• Katie Boer

Dementia Diaries: Starvation & Salvation - WARNING GRAPHIC


I’m just going to be honest about it. I’m mad at God.

I’m religious. I would consider myself a woman of faith. And I think you can be both a Believer and angry with God at the same time.

But I would be lying if I said this experience hasn’t rattled my faith.

Case and point: I am quite literally watching my mom slowly starve to death.

First, let me explain one thing.

It’s not like we/they are withholding food. She’s refused to eat or drink completely for 5 days. And by refused, I mean she’s basically in and out of consciousness. So she’s either not interested and closes her mouth… or you could put something in and it’ll just fall out. Prior to not eating the past five days, she ate maybe 3-5 baby bites of food a day for 2-3 weeks.

So yes, she’s essentially starving to death.

And because she can’t swallow any longer and we’re afraid she’ll choke to death… there’s really nothing we can do about it.

I can also see my mom's hip bone poking out and realized today I could see her entire pelvic bone. I actually cropped that out because I'm tying to open your eyes and make you aware, but not at the expense of exploiting my mother's vulnerability or making you sick.

A month ago she weighed 94 pounds. I'd estimate she's closer to 80 pounds now. To give you some perspective, before her diagnosis she weighed about 190 pounds.

I really debated sharing these pictures, but I’m doing so because:

1. I think it’s extremely important to share the side of dementia you don’t always see. It's brutal. But it helps drive awareness and understanding, which often leads to an increase in research and funding and hopefully eventually a cure.

2. I think there are a lot of people that can relate to suffering (dementia or otherwise) leading to the testing of their faith.

3. My mother and I discussed early on four years ago when she was first diagnosed, that if she was going to endure this horrible degenerative disease—we were going to tell her story and make her experience count for something.


I believe that everything happens for a reason. I really do. And I get that maybe somewhere, somehow there must have been a reason for my mom to go through this.

Perhaps the only reason for our brutal journey is to inspire and encourage you? I don’t know.

In that sense, MAYBE I can find a very small place in my heart to grapple with why she has to have dementia in the first place.

But I don’t think I will ever understand why God is allowing this kind of suffering to continue--especially at this degree... for this long.

As a Christian, that’s hard to admit.

Can I admit something else? I know this is not how God works, but regardles, every-time I go through some sort of big suffering, I cannot help but scan my brain trying to think of what particular situation is this is payback or punishment for.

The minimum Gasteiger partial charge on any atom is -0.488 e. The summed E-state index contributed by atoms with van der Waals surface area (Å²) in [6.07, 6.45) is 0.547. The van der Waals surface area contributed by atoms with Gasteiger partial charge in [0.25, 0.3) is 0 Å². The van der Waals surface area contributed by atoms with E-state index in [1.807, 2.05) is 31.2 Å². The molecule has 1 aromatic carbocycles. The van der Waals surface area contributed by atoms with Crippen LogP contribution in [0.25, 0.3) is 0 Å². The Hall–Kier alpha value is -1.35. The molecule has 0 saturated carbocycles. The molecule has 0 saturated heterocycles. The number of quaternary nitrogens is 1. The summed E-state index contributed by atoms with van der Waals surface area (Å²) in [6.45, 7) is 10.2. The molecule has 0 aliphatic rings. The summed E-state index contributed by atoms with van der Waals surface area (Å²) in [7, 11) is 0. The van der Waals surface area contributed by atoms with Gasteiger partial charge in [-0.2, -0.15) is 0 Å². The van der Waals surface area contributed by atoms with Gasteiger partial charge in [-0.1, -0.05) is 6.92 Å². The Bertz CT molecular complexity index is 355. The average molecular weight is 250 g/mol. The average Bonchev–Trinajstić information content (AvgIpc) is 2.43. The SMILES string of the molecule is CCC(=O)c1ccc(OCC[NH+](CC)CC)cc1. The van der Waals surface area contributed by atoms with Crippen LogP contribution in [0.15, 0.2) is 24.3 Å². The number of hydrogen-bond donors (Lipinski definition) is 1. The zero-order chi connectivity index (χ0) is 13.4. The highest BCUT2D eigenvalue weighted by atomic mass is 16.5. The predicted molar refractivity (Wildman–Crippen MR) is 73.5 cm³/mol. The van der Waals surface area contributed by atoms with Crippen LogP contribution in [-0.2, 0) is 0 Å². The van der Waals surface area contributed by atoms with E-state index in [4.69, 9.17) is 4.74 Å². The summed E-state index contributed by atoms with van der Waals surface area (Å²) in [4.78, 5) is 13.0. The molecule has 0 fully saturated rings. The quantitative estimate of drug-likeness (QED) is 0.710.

Lately I look at her. I see her starving. I see her gasping/wheezing/choke-coughing for air. I see the pulse oximeter reading oxygen levels that are so low she’s basically going brain dead.


Why does she have to experience this?

Did I do something wrong?

I do not have the answers to this, but I did some digging and found this article to be interesting. I’ll drag over the most interesting points and link the website:

- Suffering produces intimacy with God (Job 42:5).

  • Oddly, I would agree. I mean I went to a Bible college. I minored in Biblical studies. So...true, I guess this experience has led to more prayer on my part.

- Suffering equips us to comfort others (2 Corinthians 1:3-5).

  • I agree with this too. I've never experienced this level of empathy before. I definitely sympathize better with others because I understand how much it hurts.

- Suffering refines us.

- Suffering produces growth and maturity (James 1:2-4).

- Yes, I would agree I’ve grown tremendously on this journey.

- Suffering conforms us into God’s image (Romans 8:28-29).

I do understand these points. But like many of us, I’m still left wondering:

If God loves us, why do the people that we love have to endure something like this? Maybe this suffering has allowed me personally to grow. But what good is coming out of this for my mother?

That is my question.

If there is any solace in this, it would be this. I hope and pray that our experience, my actions, our care and love for each other as a family, is a testament to our faith. And yes, sometimes faith can be rocky but I think it's good to question your beliefs.


Please keep in mind I don’t personally work in an assisted or memory care facility. I don’t know how they do it. I see it with my mom, but that’s it. I don’t see it over and over, day in and day out. Five people have died in her facility in the last five months. My mom’s about to be number six.

These images are a reminder that caretakers HAVE TO do more to protect their mental health.

This is a topic I’ll discuss more on later. Including what I implemented and changed in my own life to be able to cope with the frustration of these kinds of situations in life.

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